Form a Private/Public Partnership

The cooperation between private, public, and philanthropic in Nashville’s education program highlights another key to sustained economic growth — a shared vision and a cooperative outlook, says Chris Leinberger, president of LOCUS, professor at George Washington University School of Business, and nonresident senior fellow at Brookings. “The private sector has to take the leadership role,” he says. Case in point: Opportunity Austin, a private economic development initiative coordinated by the Chamber of Commerce and completely funded by the private sector. “City councils can be slow to act. Sometimes you just need to make a decision and get on a plane,” says Jerry Heare, SIOR, senior vice president at NAI REOC. Also key: Getting buy-in from all communities in the region.

In Denver, each of the 70 mayors of cities in the seven-county region has veto power on proposals, and all sign a Code of Ethics, “which basically says you will sell the region first and not sell against your neighbor,” says Tom Clark, executive vice president of the MetroDenver Economic Development Corporation. The cooperation is a big reason the area has “a world class infrastructure,” says Clark. Another must do: Be willing to pay for the improvements you want. Denver citizens voted a sales tax increase to fund FasTracks, an expansion that will add 122 miles of commuter and light rail throughout the metro area. Nashville recently voted in a property tax that will add $100 million over seven years to the city’s education budget. Another tip: Lower costs of capital and labor during recessions make slow times ideal for investing in infrastructure projects, says Paul Washington, executive director of Denver’s Office of Economic Development.

Buy Into 21st Century Transit

Denver’s willingness to fund rapid transit has put it on the path to be a 21st century city,” say Leinberger. The 2014 completion of the Union Station transit hub will increase connections region-wide. The redevelopment of the historic structure, which will also have a new boutique hotel and 76,000 square feet of retail and restaurants, has already helped increase leasing activity in the area, says R.C. Myles, CCIM, SIOR, senior vice president, capital markets with Cassidy Turley Fuller Real Estate.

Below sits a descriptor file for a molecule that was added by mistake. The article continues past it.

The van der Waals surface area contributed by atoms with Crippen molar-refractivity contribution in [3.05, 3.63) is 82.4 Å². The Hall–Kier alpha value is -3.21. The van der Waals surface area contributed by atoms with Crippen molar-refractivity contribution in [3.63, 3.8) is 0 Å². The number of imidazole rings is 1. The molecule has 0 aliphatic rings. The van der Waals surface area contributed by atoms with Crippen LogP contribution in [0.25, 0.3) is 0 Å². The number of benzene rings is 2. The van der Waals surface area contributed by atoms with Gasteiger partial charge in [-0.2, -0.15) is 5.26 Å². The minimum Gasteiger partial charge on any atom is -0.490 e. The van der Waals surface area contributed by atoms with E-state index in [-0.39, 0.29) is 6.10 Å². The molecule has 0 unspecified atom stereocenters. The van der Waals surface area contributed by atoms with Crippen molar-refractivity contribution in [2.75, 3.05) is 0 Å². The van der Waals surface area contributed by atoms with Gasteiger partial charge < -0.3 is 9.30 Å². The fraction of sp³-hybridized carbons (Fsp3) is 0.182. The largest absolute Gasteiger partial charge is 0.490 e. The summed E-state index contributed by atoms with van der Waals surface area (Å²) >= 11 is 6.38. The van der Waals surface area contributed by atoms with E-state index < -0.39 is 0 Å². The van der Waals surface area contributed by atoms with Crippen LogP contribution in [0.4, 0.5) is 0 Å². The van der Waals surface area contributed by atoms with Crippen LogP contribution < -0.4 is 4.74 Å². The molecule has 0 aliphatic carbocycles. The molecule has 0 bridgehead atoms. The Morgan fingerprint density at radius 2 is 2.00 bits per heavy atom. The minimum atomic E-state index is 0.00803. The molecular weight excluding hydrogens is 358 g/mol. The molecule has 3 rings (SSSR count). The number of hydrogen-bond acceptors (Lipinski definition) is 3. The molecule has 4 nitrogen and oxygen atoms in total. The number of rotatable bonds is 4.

Most other fast-growing cities lag behind in transit, but they know they have to catch up or lose out. Nashville just passed a bus rapid transit plan with support from the Greater Nashville Association of REALTORS®. In 2011, GNAR used a $10,000 Smart Growth Grant from NAR to create the Transit Citizen Leadership Academy with the goal of educating key community leaders about the value of transit, says Kendra Cooke, 2012 GNAR president. Attendees included mayors from all 10 counties in the metro and helped create the critical mass of support to pass the $174 million project.

Boost Your Quality of Life

While quality-of-life improvements without job growth may just be window dressing, a great place to live will keep top workers in town, says Leinberger. What makes a great place? Density and walkability, he says. Cityspanning greenways like those in Nashville and transitoriented developments in Denver encourage walkability and cut pollution. Sufficient density also lets a city support vibrant public spaces and cultural institutions. Case in point: In Pittsburgh, the city’s Urban Redevelopment Authority spent $5 million to turn a decaying square full of drug deals and bus fumes into vibrant 24/7 piazza for the city’s workers and 8,000 residents. URA offered low-interest loans that helped merchants renovate.

Today, the Market Square area has 30 restaurants, 500 fully occupied apartments, and, soon, a luxury hotel. The city has also launched a 10-year plan to reconnect its riverfronts to neighborhoods. “That connection creates added value and tax revenues beyond the actual development into the community,” says Robert Rubinstein, URA’s acting executive director. No city has it all, and all have room for improvement. But with a vision and a will to implement that vision, many more cities have the potential to become economic leaders in the 21st century.